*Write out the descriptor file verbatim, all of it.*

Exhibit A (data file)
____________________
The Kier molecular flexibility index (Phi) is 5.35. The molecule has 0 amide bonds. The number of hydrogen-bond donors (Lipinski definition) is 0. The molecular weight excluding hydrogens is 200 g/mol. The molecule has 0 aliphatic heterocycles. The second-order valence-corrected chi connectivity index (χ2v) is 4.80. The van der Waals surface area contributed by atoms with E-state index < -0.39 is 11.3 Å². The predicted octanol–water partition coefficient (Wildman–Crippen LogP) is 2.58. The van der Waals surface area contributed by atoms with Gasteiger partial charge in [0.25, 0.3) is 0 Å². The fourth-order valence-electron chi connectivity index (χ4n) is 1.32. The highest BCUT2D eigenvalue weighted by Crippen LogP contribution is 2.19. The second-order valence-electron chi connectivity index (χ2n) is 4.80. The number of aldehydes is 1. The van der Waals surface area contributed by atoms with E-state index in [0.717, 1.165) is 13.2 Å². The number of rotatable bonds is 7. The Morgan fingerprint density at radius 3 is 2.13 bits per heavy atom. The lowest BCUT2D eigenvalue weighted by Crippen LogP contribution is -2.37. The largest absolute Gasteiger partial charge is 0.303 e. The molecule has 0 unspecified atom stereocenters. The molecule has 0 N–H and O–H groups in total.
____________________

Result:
The Kier molecular flexibility index (Phi) is 5.35. The molecule has 0 amide bonds. The number of hydrogen-bond donors (Lipinski definition) is 0. The molecular weight excluding hydrogens is 200 g/mol. The molecule has 0 aliphatic heterocycles. The second-order valence-corrected chi connectivity index (χ2v) is 4.80. The van der Waals surface area contributed by atoms with E-state index < -0.39 is 11.3 Å². The predicted octanol–water partition coefficient (Wildman–Crippen LogP) is 2.58. The van der Waals surface area contributed by atoms with Gasteiger partial charge in [0.25, 0.3) is 0 Å². The fourth-order valence-electron chi connectivity index (χ4n) is 1.32. The highest BCUT2D eigenvalue weighted by Crippen LogP contribution is 2.19. The second-order valence-electron chi connectivity index (χ2n) is 4.80. The number of aldehydes is 1. The van der Waals surface area contributed by atoms with E-state index in [0.717, 1.165) is 13.2 Å². The number of rotatable bonds is 7. The Morgan fingerprint density at radius 3 is 2.13 bits per heavy atom. The lowest BCUT2D eigenvalue weighted by Crippen LogP contribution is -2.37. The largest absolute Gasteiger partial charge is 0.303 e. The molecule has 0 unspecified atom stereocenters. The molecule has 0 N–H and O–H groups in total.